San Rafael Puts Nation’s Strictest Anti-Smoking Law Into Effect
While more and more public places are limiting or banning smoking altogether, one California town has passed a strict new law that has some residents up in arms.
According to a new law passed by city council,some residents of the idyllic San Francisco suburb of San Rafael, CA are no longer allowed to smoke in their own homes. The law only applies, however, to people whose homes share a common wall with a neighbor.
San Rafael citizens who live in apartments, townhouses, and condominiums can no longer light up inside their own walls after the city council made active a law that passed unanimously last year. The smoking ban is intended to eliminate secondhand smoke creeping into neighboring units through air ducts, windows and cracks in the floorboard. Rebecca Woodbury, an analyst with the San Rafael Manager’s office, helped to craft the bill and was duly pleased with her work. "We based it on a county ordinance," she said. "But we modified it, and ended up making it the strictest. I'm not aware of any ordinance that's stronger." The American Lung Association praised San Rafael’s effort and called for further action statewide. “It is imperative that California enact a multi-unit housing smoking ban to protect all California families from deadly secondhand smoke in the places they should feel safest – their own homes,” said the association’s CEO Jane Wener.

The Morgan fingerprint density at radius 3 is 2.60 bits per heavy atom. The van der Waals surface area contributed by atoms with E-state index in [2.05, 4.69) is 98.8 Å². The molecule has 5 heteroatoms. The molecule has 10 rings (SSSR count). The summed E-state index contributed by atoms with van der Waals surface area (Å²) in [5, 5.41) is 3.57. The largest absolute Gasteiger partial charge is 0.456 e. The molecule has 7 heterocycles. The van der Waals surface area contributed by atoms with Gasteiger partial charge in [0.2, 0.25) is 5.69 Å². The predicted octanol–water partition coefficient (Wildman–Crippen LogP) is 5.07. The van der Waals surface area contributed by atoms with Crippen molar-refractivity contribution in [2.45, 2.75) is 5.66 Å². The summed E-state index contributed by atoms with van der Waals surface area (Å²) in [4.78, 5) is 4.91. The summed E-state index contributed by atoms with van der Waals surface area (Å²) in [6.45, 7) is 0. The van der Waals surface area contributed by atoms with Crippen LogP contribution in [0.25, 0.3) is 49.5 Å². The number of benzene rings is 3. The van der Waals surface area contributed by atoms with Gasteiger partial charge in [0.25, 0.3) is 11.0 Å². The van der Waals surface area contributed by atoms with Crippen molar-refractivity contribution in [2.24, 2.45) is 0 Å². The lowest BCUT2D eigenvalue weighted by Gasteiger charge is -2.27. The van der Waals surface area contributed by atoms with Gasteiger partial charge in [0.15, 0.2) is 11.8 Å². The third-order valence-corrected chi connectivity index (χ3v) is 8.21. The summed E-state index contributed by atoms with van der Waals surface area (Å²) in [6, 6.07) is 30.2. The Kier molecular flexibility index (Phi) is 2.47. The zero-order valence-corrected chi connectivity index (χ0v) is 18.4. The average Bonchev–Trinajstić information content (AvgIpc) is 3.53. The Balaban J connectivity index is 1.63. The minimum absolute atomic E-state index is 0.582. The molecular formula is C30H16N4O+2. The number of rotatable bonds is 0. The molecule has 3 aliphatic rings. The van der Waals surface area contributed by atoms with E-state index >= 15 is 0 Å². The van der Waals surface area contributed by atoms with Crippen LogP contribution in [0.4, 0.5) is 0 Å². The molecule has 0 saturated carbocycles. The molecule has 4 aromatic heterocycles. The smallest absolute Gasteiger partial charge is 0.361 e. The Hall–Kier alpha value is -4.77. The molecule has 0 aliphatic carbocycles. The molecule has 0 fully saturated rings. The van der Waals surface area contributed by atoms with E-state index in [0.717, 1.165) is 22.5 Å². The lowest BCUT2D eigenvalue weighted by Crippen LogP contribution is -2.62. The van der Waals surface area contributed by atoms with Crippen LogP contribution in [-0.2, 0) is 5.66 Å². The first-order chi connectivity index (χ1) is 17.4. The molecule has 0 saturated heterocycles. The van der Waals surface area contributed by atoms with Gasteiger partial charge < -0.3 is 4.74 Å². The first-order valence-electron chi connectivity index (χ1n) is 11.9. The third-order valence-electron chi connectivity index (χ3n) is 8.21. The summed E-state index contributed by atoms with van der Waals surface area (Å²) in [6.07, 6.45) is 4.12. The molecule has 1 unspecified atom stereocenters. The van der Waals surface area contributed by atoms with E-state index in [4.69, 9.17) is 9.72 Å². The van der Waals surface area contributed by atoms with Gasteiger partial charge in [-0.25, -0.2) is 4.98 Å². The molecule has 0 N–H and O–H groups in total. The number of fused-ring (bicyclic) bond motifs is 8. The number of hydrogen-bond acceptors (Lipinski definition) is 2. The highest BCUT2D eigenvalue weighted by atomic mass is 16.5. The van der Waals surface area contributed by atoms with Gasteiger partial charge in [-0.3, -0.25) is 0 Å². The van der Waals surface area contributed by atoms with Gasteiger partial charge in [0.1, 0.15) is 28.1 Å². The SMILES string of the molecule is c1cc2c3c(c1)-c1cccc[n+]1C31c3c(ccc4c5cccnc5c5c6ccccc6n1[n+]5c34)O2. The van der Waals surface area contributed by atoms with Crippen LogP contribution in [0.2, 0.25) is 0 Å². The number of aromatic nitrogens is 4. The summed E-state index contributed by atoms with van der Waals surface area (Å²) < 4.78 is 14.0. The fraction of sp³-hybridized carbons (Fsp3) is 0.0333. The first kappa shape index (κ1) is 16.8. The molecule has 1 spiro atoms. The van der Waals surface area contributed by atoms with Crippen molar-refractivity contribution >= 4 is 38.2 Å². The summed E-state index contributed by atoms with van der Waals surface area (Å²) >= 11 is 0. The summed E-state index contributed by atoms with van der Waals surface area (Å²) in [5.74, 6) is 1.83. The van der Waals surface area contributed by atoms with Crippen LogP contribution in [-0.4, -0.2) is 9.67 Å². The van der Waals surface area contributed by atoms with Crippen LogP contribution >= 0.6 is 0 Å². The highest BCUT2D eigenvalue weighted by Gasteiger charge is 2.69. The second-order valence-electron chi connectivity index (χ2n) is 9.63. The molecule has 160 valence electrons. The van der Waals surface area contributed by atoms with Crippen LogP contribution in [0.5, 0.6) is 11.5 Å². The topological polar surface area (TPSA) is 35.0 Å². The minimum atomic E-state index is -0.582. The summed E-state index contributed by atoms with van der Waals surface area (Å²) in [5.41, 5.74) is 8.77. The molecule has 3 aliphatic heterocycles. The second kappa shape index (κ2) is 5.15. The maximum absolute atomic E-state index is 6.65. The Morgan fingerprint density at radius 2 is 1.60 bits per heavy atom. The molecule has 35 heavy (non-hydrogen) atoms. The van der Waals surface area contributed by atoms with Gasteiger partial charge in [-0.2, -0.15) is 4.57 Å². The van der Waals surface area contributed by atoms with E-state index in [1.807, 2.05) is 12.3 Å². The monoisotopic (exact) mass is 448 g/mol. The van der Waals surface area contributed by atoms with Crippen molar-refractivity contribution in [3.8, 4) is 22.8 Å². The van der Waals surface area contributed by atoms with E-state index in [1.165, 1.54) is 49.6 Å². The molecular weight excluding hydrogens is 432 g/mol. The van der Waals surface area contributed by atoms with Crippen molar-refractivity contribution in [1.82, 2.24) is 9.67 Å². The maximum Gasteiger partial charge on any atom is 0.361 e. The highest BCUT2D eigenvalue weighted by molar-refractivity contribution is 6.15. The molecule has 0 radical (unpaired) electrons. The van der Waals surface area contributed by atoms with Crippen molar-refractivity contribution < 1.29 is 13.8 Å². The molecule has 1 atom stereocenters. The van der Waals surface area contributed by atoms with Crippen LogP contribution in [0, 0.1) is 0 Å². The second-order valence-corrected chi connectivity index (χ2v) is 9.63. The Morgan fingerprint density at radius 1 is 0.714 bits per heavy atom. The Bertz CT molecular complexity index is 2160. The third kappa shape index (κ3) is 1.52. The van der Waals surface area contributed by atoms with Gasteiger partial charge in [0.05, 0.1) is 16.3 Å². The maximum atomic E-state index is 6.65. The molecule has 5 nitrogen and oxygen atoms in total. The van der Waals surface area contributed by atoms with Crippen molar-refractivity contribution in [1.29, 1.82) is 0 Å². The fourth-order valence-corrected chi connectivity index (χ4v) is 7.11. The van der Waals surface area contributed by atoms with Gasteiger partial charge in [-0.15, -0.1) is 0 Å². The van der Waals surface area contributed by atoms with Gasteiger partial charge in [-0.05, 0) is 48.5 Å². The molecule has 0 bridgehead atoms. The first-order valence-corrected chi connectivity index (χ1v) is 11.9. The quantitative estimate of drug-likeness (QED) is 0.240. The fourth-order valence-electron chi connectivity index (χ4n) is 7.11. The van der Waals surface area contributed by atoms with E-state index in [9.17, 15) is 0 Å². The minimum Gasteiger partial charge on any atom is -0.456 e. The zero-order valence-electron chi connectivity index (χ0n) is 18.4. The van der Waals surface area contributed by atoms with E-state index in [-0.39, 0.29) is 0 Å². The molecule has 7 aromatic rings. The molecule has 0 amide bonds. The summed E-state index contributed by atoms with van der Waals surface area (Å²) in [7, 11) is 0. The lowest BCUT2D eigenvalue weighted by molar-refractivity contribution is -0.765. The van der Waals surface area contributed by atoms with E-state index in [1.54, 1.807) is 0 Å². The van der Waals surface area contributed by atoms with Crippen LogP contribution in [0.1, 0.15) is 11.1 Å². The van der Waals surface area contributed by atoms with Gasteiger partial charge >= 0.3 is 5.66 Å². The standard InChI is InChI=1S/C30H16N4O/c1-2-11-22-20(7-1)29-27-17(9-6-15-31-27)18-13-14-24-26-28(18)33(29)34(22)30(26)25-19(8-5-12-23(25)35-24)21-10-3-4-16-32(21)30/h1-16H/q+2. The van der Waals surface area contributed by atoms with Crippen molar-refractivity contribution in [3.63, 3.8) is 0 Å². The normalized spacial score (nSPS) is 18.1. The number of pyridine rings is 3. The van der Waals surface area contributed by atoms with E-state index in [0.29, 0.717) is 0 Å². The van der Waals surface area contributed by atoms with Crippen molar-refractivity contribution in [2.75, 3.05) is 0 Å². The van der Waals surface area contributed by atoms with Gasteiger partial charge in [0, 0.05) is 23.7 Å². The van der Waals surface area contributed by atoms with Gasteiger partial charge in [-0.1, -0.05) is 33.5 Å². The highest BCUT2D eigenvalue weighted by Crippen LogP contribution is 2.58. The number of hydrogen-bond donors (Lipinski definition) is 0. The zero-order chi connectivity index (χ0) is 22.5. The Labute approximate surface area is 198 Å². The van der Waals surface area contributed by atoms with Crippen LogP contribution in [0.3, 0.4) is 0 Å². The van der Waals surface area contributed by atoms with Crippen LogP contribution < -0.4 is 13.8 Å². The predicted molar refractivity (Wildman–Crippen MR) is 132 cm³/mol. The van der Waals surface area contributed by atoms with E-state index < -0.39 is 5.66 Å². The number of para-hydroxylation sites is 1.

But the action was not as well received by housing advocates and some residents. “[The] smoking ban actually intends to punish people for what they do in their own homes,” says San Rafael resident Thomas Ruppenthal. “I really feel this is tyranny.” Meanwhile, the California Apartment Association stated earlier in the year that the bill would have a negative impact on people with disabilities unable to leave their homes to light up. "I'm not justifying the practice, but somebody in a wheelchair who smokes in the late evening, for example, is going to have to go in the dark to a place off-site," said spokeswoman Debra Carlton.
Advocates for the law, however, have maintained their enthusiasm and hope that the measure will save some of the 50,000 American lives that are lost to secondhand smoke each year.